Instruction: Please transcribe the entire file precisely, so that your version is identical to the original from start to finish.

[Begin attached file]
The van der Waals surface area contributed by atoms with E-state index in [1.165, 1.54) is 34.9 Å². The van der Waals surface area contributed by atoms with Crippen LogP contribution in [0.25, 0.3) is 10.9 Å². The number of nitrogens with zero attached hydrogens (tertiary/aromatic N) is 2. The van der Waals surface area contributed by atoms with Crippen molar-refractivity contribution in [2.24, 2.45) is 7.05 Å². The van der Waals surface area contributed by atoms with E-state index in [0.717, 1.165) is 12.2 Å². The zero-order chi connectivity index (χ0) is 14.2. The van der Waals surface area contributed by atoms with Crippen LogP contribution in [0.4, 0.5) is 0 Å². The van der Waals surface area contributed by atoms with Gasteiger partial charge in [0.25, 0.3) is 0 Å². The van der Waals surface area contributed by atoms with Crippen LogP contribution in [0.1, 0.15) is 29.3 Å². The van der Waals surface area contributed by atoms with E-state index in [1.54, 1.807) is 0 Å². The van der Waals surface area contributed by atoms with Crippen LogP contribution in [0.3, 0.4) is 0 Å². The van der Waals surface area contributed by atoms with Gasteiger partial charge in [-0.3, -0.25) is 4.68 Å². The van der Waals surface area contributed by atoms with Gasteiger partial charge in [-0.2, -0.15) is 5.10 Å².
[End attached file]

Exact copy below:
The van der Waals surface area contributed by atoms with E-state index in [1.165, 1.54) is 34.9 Å². The van der Waals surface area contributed by atoms with Crippen LogP contribution in [0.25, 0.3) is 10.9 Å². The number of nitrogens with zero attached hydrogens (tertiary/aromatic N) is 2. The van der Waals surface area contributed by atoms with Crippen molar-refractivity contribution in [2.24, 2.45) is 7.05 Å². The van der Waals surface area contributed by atoms with E-state index in [0.717, 1.165) is 12.2 Å². The zero-order chi connectivity index (χ0) is 14.2. The van der Waals surface area contributed by atoms with Crippen LogP contribution in [0.4, 0.5) is 0 Å². The van der Waals surface area contributed by atoms with Gasteiger partial charge in [0.25, 0.3) is 0 Å². The van der Waals surface area contributed by atoms with Crippen LogP contribution in [0.1, 0.15) is 29.3 Å². The van der Waals surface area contributed by atoms with E-state index in [1.54, 1.807) is 0 Å². The van der Waals surface area contributed by atoms with Crippen LogP contribution in [0.3, 0.4) is 0 Å². The van der Waals surface area contributed by atoms with Gasteiger partial charge in [-0.3, -0.25) is 4.68 Å². The van der Waals surface area contributed by atoms with Gasteiger partial charge in [-0.2, -0.15) is 5.10 Å².